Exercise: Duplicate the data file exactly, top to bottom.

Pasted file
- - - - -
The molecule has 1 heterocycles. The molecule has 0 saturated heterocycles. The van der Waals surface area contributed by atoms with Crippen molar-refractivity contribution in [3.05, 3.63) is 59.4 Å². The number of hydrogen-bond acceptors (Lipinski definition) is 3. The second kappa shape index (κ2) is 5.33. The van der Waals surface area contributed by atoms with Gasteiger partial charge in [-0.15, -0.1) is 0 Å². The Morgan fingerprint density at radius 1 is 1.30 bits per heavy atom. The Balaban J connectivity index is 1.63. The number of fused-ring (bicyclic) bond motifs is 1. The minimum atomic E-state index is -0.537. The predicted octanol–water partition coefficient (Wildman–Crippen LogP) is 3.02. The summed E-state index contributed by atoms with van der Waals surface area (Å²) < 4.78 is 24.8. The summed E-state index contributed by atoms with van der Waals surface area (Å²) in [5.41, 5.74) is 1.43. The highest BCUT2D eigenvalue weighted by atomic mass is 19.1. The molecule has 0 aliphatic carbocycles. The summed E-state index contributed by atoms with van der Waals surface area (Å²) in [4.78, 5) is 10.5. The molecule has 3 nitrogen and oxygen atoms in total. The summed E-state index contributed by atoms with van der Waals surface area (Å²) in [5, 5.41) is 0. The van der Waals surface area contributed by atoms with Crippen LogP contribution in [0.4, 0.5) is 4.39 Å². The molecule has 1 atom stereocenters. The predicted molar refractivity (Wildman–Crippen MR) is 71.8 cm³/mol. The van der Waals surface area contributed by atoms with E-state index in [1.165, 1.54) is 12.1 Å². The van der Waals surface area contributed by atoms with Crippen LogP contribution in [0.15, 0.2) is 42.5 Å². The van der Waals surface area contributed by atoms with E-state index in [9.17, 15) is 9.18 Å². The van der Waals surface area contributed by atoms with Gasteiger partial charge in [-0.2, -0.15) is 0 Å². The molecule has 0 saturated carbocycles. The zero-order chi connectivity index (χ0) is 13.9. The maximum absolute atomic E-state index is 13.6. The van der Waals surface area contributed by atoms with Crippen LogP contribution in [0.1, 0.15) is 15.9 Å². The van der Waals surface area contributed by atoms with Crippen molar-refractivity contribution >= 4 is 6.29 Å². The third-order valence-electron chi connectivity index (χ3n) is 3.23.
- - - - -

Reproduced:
The molecule has 1 heterocycles. The molecule has 0 saturated heterocycles. The van der Waals surface area contributed by atoms with Crippen molar-refractivity contribution in [3.05, 3.63) is 59.4 Å². The number of hydrogen-bond acceptors (Lipinski definition) is 3. The second kappa shape index (κ2) is 5.33. The van der Waals surface area contributed by atoms with Gasteiger partial charge in [-0.15, -0.1) is 0 Å². The Morgan fingerprint density at radius 1 is 1.30 bits per heavy atom. The Balaban J connectivity index is 1.63. The number of fused-ring (bicyclic) bond motifs is 1. The minimum atomic E-state index is -0.537. The predicted octanol–water partition coefficient (Wildman–Crippen LogP) is 3.02. The summed E-state index contributed by atoms with van der Waals surface area (Å²) < 4.78 is 24.8. The summed E-state index contributed by atoms with van der Waals surface area (Å²) in [5.41, 5.74) is 1.43. The highest BCUT2D eigenvalue weighted by atomic mass is 19.1. The molecule has 0 aliphatic carbocycles. The summed E-state index contributed by atoms with van der Waals surface area (Å²) in [4.78, 5) is 10.5. The molecule has 3 nitrogen and oxygen atoms in total. The summed E-state index contributed by atoms with van der Waals surface area (Å²) in [5, 5.41) is 0. The van der Waals surface area contributed by atoms with Crippen LogP contribution in [0.4, 0.5) is 4.39 Å². The molecule has 1 atom stereocenters. The predicted molar refractivity (Wildman–Crippen MR) is 71.8 cm³/mol. The van der Waals surface area contributed by atoms with E-state index in [1.165, 1.54) is 12.1 Å². The van der Waals surface area contributed by atoms with Crippen LogP contribution in [0.15, 0.2) is 42.5 Å². The van der Waals surface area contributed by atoms with E-state index in [9.17, 15) is 9.18 Å². The van der Waals surface area contributed by atoms with Gasteiger partial charge in [-0.2, -0.15) is 0 Å². The molecule has 0 saturated carbocycles. The zero-order chi connectivity index (χ0) is 13.9. The maximum absolute atomic E-state index is 13.6. The van der Waals surface area contributed by atoms with Crippen LogP contribution in [0.1, 0.15) is 15.9 Å². The van der Waals surface area contributed by atoms with Crippen molar-refractivity contribution >= 4 is 6.29 Å². The third-order valence-electron chi connectivity index (χ3n) is 3.23.